The Sounds of Restitution

A Radio-Feature by Khadija Zinnenburg Carroll and Deutschlandfunkkultur's Hans Trotha

I became interested in this project of observing ceremonies of repatriation in the ways that artists were being given a role of centrality in the ceremony, whether by making music or cleansing with smoke. Call it the aesthetic gestures, would drop the audience into something outside of a Press Conference. This seems particularly important for these repatriations. Reviewing the recordings of my material from Namibia, Mexico, Australia, Manchester, Vienna, etc. I see emerging a comparative view on the role of the artist in the repatriation ceremony itself – that is the gathering of people at the moment when there is a transfer, a shift between worlds, a movement of  property rights, a transition of states of being and a historical change.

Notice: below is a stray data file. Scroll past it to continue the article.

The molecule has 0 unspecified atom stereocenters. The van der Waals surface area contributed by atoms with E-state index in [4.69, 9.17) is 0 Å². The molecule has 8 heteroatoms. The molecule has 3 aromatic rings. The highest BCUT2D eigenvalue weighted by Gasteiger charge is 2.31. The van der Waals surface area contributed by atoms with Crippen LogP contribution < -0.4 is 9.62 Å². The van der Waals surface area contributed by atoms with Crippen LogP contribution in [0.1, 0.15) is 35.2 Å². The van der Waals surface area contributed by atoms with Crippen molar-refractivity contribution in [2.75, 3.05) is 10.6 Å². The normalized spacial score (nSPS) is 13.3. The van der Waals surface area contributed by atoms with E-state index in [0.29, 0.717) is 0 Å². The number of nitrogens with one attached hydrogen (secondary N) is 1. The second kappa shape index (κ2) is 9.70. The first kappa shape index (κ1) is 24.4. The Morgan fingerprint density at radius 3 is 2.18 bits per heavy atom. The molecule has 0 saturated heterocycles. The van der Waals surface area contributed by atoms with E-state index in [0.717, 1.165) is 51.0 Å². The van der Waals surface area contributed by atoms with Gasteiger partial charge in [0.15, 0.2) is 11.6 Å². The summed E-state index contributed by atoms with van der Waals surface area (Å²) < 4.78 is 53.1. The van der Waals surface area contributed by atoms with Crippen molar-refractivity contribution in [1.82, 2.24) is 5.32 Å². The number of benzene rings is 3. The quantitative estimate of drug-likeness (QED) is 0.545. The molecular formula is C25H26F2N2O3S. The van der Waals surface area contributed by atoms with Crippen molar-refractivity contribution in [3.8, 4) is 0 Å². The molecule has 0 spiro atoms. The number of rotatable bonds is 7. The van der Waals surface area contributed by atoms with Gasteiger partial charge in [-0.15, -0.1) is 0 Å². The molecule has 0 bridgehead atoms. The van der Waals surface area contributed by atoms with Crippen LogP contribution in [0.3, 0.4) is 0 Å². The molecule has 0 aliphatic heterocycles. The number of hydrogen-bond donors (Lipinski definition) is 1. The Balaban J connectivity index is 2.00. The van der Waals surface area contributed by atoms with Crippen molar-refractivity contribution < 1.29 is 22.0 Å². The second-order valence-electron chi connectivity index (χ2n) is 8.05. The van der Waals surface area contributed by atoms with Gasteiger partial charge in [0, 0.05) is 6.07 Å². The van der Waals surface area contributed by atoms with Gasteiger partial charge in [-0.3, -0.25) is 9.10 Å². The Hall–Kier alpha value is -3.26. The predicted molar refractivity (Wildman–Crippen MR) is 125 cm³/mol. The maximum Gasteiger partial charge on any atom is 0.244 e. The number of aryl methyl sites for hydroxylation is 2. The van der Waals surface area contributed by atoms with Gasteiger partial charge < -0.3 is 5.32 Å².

In this radio program I begin to think through some of the recordings we have made, or archival pieces we have found and the ways in which those add this dimension of silence that surrounds the material, which is often seen to “not speak for itself”.

Die Rückgabe von Raubkunst ist eine Voraussetzung für Dekolonialisierung. Die Restitutionen hinterlassen aber auch akustische Spuren in den Herkunftsländern. Eine große Rolle spielen dabei die Gemeinschaften, aus denen die Schätze stammen.